🔕 🔔
Loading…

My Basket ()

All questions

A question about a recipe: Slow Roast Duck

8653a98f 7c27 4d7e 8ac7 f11cb525fcf9  5337480747 a8cebf7000 o

I have a question about the recipe "Slow Roast Duck" from Merrill Stubbs. Do you think it's possible to do this in two parts? As in, half the cooking the in the morning, stick it in the fridge, and then finish it that night?

asked by marmar about 2 years ago
7 answers 565 views
730e314f caf5 438f 9a9a 998057ffb9ff  20151109 150352
Susan W

Susan W is a trusted source on General Cooking.

added about 2 years ago

Hopefully Merrill will chime in, but I think she would say it's not a good idea for two reasons that I can think of. First is safety. The uncooked, but slightly warm portion of the duck could allow bacteria to thrive. Having said that, I think it's Art Smith cooks his fried chicken in two steps (maybe it's Tyler Florence), but those are pieces, so the uncooked portion of the pieces would chill down faster. I think a 5lb duck would take too long. The other reason is that you may not end up with crispy skin because of the heat up, cool down and heat up method.

I hope Merrill has better news for you.

F8c5465c 5952 47d4 9558 8116c099e439  dscn2212
boulangere

Cynthia is a trusted source on Bread/Baking.

added about 2 years ago

Restaurants do this all the time. It's known as "par cooking." And yes, you can split the cooking times. Restaurants, though, rarely work with whole birds. If you can, ask your butcher to split the duck in half for you. Another is to raise the initial roasting time to probably 375 degrees for about 45 minutes once it has been split in half. Beforehand, be sure to remove it to room temperature for a good hour. Remove it from the oven, and again pierce it generously all over, and refrigerate it immediately. When you are ready to finish roasting it, remove it from the refrigerator an hour beforehand, and finish roasting it at 350 degrees. Given that it is poultry, it should register 165 degrees at the thickest point. Great idea, by the way.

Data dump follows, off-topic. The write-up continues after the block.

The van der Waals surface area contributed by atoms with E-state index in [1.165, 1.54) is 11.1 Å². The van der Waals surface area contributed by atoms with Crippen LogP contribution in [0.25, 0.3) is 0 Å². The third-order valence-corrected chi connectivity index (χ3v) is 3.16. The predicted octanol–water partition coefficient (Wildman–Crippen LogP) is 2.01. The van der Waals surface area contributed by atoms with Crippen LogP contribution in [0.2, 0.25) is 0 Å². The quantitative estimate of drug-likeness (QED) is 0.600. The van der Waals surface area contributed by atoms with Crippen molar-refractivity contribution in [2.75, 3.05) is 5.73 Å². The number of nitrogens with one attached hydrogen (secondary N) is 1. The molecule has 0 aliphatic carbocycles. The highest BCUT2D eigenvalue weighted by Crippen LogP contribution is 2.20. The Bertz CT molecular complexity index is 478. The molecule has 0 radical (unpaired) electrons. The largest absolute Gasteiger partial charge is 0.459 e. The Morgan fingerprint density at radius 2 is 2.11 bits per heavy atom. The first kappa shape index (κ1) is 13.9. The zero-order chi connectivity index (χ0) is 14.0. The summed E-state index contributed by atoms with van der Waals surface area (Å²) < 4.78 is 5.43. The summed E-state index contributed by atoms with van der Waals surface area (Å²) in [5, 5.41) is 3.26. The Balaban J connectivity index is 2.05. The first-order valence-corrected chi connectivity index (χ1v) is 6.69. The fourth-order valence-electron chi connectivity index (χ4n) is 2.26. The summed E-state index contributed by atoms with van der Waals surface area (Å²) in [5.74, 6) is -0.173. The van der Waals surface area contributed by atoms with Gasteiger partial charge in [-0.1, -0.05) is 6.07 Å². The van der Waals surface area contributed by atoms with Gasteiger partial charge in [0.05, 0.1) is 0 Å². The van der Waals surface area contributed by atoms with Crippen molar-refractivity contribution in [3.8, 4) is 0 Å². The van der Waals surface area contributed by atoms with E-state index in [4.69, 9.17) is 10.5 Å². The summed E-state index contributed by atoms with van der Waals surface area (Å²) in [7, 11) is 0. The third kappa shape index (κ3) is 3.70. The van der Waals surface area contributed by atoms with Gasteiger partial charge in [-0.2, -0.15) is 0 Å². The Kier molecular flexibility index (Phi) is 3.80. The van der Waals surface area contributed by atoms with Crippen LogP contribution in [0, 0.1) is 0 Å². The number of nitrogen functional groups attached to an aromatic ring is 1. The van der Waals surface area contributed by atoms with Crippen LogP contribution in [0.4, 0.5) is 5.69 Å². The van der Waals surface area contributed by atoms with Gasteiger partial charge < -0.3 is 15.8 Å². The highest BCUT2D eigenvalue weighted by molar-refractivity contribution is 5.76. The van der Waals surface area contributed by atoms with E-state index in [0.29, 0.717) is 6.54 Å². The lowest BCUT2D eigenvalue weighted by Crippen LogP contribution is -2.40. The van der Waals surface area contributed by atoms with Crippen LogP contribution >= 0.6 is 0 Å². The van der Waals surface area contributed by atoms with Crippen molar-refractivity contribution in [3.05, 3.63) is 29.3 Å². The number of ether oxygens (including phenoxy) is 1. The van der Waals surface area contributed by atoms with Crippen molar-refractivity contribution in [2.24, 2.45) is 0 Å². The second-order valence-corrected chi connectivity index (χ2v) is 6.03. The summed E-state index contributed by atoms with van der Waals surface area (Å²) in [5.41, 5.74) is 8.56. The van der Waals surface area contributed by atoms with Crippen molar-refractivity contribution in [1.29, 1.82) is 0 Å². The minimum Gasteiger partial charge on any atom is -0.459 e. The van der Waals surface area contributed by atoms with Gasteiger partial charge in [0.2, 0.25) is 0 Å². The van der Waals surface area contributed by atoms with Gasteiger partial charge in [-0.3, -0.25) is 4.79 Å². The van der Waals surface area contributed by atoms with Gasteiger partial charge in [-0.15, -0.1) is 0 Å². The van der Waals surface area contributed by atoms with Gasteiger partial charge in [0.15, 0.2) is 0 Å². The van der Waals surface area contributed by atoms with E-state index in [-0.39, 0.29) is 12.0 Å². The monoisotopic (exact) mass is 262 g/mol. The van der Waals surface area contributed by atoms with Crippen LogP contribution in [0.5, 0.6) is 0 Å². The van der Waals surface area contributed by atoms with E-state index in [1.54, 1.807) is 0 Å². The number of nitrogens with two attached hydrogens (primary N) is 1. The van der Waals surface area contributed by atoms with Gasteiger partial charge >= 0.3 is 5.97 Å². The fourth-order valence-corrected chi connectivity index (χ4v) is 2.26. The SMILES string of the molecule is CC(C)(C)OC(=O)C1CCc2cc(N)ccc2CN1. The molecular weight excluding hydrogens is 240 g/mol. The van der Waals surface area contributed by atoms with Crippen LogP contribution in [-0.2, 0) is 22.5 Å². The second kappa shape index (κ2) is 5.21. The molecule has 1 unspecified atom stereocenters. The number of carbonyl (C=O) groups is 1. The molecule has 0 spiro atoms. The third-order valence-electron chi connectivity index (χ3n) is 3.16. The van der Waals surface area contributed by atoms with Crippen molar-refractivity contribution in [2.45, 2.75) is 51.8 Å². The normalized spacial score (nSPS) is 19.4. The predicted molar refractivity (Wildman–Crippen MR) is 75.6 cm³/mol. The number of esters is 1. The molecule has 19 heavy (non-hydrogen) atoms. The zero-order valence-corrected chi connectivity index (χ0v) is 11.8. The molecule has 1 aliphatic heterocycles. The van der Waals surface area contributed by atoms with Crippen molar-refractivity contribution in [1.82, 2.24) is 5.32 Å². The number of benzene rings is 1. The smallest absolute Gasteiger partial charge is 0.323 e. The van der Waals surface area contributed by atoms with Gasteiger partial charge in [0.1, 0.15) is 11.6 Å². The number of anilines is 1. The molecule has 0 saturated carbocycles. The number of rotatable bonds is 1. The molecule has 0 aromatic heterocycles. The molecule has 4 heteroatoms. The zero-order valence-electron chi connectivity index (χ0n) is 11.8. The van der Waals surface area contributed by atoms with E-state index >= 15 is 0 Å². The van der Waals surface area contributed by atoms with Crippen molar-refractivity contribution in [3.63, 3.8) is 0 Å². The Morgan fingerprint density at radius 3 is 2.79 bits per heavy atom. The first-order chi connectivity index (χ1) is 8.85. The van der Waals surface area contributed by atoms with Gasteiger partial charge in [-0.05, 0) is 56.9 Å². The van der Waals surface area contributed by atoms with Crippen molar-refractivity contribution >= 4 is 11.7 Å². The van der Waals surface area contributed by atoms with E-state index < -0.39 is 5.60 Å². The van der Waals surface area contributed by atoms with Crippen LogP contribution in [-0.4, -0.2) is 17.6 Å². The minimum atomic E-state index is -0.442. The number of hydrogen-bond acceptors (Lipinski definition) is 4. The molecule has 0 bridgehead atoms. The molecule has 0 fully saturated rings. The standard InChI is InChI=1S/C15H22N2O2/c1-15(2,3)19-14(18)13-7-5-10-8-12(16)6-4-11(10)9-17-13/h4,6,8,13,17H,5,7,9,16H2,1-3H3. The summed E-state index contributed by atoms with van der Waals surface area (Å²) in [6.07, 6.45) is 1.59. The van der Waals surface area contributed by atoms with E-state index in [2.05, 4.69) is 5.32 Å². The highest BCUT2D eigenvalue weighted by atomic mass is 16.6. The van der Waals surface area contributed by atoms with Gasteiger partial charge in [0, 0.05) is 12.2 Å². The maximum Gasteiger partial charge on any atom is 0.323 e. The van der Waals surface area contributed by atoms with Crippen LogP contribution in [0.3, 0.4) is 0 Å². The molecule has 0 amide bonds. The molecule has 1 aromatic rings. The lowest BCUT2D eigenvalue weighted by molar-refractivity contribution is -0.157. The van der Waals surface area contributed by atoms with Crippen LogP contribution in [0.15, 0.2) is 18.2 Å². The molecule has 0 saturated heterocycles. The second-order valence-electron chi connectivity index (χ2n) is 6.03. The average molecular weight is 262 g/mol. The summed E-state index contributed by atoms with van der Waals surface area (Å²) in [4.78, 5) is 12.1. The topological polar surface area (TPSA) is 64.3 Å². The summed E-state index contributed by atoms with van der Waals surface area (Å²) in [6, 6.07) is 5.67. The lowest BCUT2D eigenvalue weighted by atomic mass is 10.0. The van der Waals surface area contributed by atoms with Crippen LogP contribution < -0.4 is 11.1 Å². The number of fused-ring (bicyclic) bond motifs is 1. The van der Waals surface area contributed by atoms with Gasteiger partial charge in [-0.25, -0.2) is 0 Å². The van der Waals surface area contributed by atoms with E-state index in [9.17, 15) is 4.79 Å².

8a5161fb 3215 4036 ad80 9f60a53189da  buddhacat
SKK
added about 2 years ago

Cynthia, thank you! Learned a lot from this dialogue.

F8c5465c 5952 47d4 9558 8116c099e439  dscn2212
boulangere

Cynthia is a trusted source on Bread/Baking.

added about 2 years ago

It's always good to hear from you, SKK, and thank you kindly. Duck is one of my favorite meats to work with.

Deb92caa 94d5 4c6c 894f fb834bee3630  2016 04 09 15 56 11
added about 2 years ago

Wow! Thanks!
I think I'll have to try and split the bird myself since I'm ordering it...any chance you have advice on that front too? Or do you think I could just try raising the initial roasting time?

Thanks again!

F8c5465c 5952 47d4 9558 8116c099e439  dscn2212
boulangere

Cynthia is a trusted source on Bread/Baking.

added about 2 years ago

MarenM, it's quite easy to do as long as you have a good, sharp knife. We halve chickens at work regularly via the same method. Turn your duck with the back side up. Split down each side of the spine, removing it. Lay your duck out flat, with the breast facing up, and split it in half along the breastbone, creating two halves. Please let us know how this turns out for you.

23b88974 7a89 4ef5 a567 d442bb75da04  avatar
added about 2 years ago

Restaurants manage these types of par-cooking with rigorous attention to quick cool-downs, and commercial refrigeration to effectuate it. The board of health inspections at restaurants always key in on these types of techniques/infractions and temperatures of food items in production. Its a very dangerous technique-and shouldnt be attempted unless you understand and adhere to the Danger Zone temperature rules. Poultry is especially dangerous to approach in this manner. Just because a restaurant does this, doesnt mean you should at home.